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The only way to get deep into the fiords is by booking a cruise through the sounds

3) Cruise through Milford Sound

Undoubtedly the pinnacle of your Fiordland journey is joining a cruise and exploring the famous Milford sound.

The Maori word for Milford Sound is PioPiotahi so exploring here is one of the most popular things to do in Fiordlands national park. Mitre Peak is another famous mountain peak within the glacially carved Fiords that runs for 16 kms out to the Tasman Sea.

A cruise through Milford sound with one of the many tour companies is a fantastic way to spend the morning, where you’ll cruise for about an hour to the mouth of the Tasman sea at Dale Point, passing many waterfalls, peaks and of course cute wildlife.

Experience what it’s like to get up close and personal to Bowen Falls as the boat gets right under the spray of the falls, before making your way back to the port.

If you’re ever wondering what to do in Fiordland national park look no further than the deep north into Milford.

Check out our friends at Get Your Guide for the best tours going round today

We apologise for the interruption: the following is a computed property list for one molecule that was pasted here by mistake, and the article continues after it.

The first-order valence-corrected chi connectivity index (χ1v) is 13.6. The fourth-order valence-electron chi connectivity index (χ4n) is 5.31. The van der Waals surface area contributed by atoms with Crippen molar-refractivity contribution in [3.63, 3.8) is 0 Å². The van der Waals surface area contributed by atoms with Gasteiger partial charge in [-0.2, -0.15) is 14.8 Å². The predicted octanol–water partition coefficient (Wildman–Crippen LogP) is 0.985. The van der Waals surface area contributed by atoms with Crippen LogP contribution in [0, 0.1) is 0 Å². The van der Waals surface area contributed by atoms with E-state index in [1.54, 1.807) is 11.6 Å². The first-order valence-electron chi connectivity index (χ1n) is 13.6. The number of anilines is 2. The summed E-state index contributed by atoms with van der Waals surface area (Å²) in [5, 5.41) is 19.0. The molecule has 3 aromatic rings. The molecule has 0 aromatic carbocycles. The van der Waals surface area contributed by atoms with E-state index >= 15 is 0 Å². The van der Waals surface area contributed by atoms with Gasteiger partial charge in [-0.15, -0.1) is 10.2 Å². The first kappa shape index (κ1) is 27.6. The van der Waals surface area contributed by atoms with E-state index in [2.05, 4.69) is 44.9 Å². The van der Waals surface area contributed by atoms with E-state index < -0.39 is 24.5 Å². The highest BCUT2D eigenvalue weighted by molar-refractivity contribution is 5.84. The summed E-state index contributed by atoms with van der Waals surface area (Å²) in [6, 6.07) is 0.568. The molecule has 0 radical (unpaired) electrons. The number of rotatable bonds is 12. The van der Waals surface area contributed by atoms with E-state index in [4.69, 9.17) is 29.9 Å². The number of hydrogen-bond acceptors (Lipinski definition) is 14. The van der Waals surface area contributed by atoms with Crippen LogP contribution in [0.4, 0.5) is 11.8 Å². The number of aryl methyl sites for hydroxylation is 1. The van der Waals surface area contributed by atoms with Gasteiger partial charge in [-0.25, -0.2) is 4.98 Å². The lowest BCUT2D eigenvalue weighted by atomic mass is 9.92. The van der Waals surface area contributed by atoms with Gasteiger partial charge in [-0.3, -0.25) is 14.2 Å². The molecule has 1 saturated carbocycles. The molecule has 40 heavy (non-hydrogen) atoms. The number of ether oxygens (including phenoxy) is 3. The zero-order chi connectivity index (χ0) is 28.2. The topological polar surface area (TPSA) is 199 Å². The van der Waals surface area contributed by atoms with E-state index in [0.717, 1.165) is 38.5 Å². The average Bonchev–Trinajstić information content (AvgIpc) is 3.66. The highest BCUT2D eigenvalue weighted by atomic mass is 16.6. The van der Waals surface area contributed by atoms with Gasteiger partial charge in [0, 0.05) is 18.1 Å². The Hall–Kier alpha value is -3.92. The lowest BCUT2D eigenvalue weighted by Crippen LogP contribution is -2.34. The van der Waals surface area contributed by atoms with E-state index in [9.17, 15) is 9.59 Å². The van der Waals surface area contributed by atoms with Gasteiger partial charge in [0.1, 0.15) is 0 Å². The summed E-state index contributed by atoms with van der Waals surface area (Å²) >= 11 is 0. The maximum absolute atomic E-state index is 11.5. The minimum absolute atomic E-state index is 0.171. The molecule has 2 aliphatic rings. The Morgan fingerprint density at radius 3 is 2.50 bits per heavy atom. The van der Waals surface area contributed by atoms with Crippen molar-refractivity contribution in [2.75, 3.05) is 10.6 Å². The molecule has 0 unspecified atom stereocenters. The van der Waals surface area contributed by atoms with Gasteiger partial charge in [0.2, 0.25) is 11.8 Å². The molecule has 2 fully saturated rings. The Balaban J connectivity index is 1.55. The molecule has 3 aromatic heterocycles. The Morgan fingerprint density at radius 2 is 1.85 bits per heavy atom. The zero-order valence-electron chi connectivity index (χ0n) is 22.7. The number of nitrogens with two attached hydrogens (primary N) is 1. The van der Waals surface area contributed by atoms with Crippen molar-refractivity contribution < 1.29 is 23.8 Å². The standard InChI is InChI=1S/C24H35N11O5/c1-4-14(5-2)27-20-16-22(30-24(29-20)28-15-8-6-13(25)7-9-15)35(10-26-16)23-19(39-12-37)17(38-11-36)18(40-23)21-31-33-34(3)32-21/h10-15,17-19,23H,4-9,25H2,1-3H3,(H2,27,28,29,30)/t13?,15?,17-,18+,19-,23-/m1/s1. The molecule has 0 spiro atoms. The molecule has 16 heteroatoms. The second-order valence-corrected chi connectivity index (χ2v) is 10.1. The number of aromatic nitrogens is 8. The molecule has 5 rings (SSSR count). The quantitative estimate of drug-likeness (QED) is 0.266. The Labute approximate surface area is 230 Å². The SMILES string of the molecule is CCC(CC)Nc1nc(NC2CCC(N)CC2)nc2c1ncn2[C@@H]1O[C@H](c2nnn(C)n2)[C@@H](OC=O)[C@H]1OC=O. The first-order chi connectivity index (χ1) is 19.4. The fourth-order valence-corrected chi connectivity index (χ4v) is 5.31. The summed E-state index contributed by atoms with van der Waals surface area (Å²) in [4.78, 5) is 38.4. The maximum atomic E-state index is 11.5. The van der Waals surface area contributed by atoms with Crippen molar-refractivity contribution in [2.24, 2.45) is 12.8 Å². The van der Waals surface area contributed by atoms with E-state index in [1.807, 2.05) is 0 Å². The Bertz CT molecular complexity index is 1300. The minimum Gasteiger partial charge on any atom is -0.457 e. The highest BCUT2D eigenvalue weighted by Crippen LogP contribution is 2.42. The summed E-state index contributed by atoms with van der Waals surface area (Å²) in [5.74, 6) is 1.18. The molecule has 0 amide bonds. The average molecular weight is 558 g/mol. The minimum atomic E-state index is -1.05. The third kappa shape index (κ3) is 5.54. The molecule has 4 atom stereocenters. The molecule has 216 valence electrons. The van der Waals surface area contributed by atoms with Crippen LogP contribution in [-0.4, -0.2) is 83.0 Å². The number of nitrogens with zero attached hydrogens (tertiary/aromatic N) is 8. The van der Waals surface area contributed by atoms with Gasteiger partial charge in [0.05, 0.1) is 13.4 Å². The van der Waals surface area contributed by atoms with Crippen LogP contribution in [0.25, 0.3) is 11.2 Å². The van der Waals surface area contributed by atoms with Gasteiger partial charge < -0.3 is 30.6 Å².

Plenty of New Zealand wildlife call Milford Sound home, like New Zealand fur seals, dolphins and the very cute fiordland crested penguins.

If you’re coming from Queenstown you can easily book a Milford sound coach and nature cruise, that runs for 12 hours and drives along Milford road to the sounds.

Whilst you’re down here you might want to check out other fantastic hikes and day trips like Gertrude saddle route and the chasm walk.

4) Gertrude Saddle Route

A stunning 4-6 hour return hike across 3.5 km, gertrude saddle route is a challenging but rewarding route that requires hikers to have decent navigation and alpine skills.

Mostly rocks, streams and at times snow, this New Zealand tramp is one of the most fun things to do in Fiordland national park, but also one of the more serious hikes in the park.

Access to this track is via Gertrude Valley carpark about 98 km along the Milford highway from Te Anau.